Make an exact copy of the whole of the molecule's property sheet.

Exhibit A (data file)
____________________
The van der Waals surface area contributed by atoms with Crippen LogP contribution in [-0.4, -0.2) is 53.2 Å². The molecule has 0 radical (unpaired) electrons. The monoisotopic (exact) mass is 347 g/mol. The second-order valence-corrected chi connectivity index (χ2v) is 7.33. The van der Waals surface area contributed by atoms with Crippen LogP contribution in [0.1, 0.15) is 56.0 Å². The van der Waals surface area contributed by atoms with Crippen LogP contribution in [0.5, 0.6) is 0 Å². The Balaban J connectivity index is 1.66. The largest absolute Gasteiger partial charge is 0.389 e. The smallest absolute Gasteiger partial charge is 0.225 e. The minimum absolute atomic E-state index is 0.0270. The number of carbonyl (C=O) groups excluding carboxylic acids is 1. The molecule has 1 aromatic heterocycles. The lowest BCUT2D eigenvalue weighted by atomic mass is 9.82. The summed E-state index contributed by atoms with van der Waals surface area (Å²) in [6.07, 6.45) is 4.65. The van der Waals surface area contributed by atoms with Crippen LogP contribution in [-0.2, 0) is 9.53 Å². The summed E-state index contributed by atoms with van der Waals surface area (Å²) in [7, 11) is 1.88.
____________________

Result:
The van der Waals surface area contributed by atoms with Crippen LogP contribution in [-0.4, -0.2) is 53.2 Å². The molecule has 0 radical (unpaired) electrons. The monoisotopic (exact) mass is 347 g/mol. The second-order valence-corrected chi connectivity index (χ2v) is 7.33. The van der Waals surface area contributed by atoms with Crippen LogP contribution in [0.1, 0.15) is 56.0 Å². The van der Waals surface area contributed by atoms with Crippen LogP contribution in [0.5, 0.6) is 0 Å². The Balaban J connectivity index is 1.66. The largest absolute Gasteiger partial charge is 0.389 e. The smallest absolute Gasteiger partial charge is 0.225 e. The minimum absolute atomic E-state index is 0.0270. The number of carbonyl (C=O) groups excluding carboxylic acids is 1. The molecule has 1 aromatic heterocycles. The lowest BCUT2D eigenvalue weighted by atomic mass is 9.82. The summed E-state index contributed by atoms with van der Waals surface area (Å²) in [6.07, 6.45) is 4.65. The van der Waals surface area contributed by atoms with Crippen LogP contribution in [-0.2, 0) is 9.53 Å². The summed E-state index contributed by atoms with van der Waals surface area (Å²) in [7, 11) is 1.88.